The 2000 National Jewish Population Survey, which was conducted
last year, expects to release its results some time in the next six
to nine months. One of the most controversial findings of the
previous survey conducted in 1990 was the 52% intermarriage
rate it reported. The new results are planned to follow a system
intended to clear up some of the controversy.
The new results are supposed to calculate to separate intermarriage
rates: one rate will
reflect the marriages of people who consider themselves
Jewish and do not practice another religion.
The other intemarriage rate will be calculated the same way the rate was in 1990,
that is, also including people who were born to a Jewish parent but tell
pollsters they practice another religion and do not consider
themselves Jewish. The latter group obviously has a very high
The 52% figure became a rallying cry
through 1990s, causing a shift in Jewish communal
spending and energy toward efforts aimed at discouraging
A taste of the debates that are bound to follow the release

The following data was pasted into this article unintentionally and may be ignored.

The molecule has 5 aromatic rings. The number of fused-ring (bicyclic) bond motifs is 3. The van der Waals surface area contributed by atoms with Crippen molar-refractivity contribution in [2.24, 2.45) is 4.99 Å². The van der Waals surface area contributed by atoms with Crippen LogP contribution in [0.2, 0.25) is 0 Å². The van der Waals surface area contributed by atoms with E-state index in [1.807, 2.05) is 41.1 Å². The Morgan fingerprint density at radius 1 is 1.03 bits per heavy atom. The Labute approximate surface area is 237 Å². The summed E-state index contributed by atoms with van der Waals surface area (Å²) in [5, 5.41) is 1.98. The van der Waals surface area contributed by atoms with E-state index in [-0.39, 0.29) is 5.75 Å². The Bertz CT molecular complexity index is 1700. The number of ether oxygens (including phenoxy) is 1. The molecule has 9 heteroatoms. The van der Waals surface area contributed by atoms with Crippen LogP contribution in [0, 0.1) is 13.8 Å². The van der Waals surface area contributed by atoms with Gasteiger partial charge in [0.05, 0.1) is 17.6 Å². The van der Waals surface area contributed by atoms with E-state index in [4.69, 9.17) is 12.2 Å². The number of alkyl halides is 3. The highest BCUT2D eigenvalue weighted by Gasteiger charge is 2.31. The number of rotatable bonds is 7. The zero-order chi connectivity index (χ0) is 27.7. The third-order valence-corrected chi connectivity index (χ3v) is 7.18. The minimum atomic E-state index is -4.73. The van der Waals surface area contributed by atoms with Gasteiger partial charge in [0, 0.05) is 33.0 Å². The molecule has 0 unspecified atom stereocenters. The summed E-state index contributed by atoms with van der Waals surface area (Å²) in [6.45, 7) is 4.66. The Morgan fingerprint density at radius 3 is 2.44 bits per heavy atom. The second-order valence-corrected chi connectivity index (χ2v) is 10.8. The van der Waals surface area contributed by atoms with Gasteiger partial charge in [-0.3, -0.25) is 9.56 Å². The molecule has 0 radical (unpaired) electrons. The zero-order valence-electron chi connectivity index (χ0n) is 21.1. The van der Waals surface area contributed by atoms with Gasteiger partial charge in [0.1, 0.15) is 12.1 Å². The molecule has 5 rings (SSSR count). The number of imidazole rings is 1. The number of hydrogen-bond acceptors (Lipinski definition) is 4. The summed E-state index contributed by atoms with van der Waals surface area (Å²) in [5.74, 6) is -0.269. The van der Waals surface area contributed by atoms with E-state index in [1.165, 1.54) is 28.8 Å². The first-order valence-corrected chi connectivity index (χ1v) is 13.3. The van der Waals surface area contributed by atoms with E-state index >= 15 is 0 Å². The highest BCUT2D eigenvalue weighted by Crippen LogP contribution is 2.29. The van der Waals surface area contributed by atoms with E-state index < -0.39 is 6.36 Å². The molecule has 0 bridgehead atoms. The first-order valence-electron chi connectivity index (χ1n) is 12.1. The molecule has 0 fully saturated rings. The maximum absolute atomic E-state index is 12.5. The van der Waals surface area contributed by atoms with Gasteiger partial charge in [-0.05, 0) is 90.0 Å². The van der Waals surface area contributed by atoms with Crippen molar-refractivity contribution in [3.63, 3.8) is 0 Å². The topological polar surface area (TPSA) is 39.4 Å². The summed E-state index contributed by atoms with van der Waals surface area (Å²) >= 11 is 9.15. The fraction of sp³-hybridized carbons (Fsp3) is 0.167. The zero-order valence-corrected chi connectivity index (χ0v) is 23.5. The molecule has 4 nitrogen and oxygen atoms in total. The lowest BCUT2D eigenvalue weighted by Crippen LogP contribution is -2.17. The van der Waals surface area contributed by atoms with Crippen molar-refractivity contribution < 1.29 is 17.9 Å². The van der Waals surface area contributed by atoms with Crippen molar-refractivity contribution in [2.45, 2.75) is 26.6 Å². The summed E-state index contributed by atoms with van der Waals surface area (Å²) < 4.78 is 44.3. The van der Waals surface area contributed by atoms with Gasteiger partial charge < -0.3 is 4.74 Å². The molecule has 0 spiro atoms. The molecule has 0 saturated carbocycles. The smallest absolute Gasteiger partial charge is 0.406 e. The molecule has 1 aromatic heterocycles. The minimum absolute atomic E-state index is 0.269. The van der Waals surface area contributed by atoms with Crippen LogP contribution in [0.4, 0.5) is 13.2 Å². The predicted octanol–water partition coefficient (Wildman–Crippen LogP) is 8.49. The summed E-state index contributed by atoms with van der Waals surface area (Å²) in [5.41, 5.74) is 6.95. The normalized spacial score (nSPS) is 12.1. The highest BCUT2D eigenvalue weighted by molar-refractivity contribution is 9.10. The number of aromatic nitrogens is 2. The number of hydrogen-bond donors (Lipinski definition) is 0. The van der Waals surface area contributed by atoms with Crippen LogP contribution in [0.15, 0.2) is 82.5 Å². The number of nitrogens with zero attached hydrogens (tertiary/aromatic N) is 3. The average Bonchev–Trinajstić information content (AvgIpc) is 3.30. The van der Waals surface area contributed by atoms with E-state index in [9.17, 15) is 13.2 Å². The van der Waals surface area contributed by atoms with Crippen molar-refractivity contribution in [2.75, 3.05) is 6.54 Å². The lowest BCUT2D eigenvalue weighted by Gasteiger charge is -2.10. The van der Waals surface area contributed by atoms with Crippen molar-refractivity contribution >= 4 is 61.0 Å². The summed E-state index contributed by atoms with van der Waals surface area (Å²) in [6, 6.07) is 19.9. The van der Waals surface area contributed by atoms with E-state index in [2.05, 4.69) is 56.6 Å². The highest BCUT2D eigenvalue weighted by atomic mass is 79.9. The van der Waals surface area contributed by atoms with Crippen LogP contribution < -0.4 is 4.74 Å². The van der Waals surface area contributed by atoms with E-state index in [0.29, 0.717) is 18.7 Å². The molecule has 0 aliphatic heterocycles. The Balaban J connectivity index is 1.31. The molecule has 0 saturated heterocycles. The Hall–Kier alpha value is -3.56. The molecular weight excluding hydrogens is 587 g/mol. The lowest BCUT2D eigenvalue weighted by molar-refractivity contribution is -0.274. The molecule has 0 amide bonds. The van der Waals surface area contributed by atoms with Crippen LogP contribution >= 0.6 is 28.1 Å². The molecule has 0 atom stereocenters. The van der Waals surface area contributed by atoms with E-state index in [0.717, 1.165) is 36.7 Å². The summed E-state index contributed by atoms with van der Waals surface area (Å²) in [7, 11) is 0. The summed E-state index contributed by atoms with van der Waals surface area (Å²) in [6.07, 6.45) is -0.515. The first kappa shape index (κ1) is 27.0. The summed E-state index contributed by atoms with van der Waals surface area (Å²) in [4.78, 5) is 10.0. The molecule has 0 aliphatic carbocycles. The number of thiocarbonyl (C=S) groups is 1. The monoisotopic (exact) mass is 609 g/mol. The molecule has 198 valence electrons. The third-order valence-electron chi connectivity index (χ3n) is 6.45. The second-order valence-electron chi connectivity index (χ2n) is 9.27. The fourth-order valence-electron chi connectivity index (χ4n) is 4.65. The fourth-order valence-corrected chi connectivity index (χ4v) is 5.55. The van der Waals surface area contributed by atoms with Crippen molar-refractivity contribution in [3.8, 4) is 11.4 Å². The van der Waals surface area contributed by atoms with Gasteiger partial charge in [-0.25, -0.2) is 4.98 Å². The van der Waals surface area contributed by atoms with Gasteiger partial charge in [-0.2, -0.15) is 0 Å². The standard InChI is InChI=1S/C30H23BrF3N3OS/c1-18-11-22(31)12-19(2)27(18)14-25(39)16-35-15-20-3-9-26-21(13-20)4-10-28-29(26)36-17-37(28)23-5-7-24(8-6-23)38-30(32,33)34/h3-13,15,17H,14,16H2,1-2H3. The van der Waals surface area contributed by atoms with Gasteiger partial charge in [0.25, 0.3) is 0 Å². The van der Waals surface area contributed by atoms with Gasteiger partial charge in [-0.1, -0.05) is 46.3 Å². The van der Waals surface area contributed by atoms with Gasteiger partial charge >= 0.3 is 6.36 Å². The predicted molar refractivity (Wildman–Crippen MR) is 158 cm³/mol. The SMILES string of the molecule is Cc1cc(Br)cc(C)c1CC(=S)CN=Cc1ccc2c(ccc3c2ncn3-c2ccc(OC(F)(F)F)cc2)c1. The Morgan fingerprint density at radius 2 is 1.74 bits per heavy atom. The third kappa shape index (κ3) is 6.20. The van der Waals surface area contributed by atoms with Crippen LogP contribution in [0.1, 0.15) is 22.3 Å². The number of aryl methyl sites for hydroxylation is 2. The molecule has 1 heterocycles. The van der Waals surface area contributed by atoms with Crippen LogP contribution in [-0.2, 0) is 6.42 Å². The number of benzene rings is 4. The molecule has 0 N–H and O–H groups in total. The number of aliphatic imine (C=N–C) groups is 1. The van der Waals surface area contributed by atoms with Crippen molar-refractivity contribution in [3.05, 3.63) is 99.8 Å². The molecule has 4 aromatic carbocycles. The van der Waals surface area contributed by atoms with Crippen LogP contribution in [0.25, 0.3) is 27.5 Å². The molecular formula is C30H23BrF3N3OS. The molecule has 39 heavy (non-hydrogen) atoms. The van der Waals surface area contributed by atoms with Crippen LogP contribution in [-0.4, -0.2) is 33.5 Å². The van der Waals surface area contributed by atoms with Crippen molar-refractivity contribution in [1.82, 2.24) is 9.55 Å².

of the 2000 NJPS may be seen in the discussion of a new study
released earlier this month, modeled on the 1990 NJPS, entitled
the American Jewish Identity Survey (AJIS
2001), which indicates that the rate of intermarriage among
America's Jewish adults remained steady in the last
decade at the rate reported in the 1990 NJPS.
The AJIS 2001 found an intermarriage rate of 51% for the
period from 1990 to 2001. That figure includes people with
Jewish parents who do not consider themselves Jewish.
The new study shows that the overall proportion of Jews married to non-Jews
has gone from 28% in 1990 to 37% today. The study also found that
eight out of 10 unmarried Jews have non-Jewish partners.
AJIS 2001 was conducted last spring and released this month
by the Center for Jewish Studies at the Graduate Center of
the City University of New York. The authors are Barry
Kosmin, who headed the 1990 NJPS and now directs a London-
based Jewish think-tank, and Egon Mayer and Ariela Kayser,
both members of the advisory committee for the 2000
Mr. Mayer said that to avoid the controversy that clouded the
1990 results, "we are going through great torture and pains
to make absolutely clear" that those being polled include
born Jews who practice Judaism; born Jews who profess to have
no religion, and born Jews who converted out.
Mr. Mayer directs the CUNY Graduate Center for Jewish
Mr. Sheskin said that if the intermarriage rate had been
calculated for the group called "Core Jews" in 1990,
excluding those who say they are not Jewish or who practice
another religion, the rate would sink to 43%.
Mr. Sheskin's community studies consistently show local rates
of intermarriage well below 51% or 52%, even for the most
assimilated Jewish communities.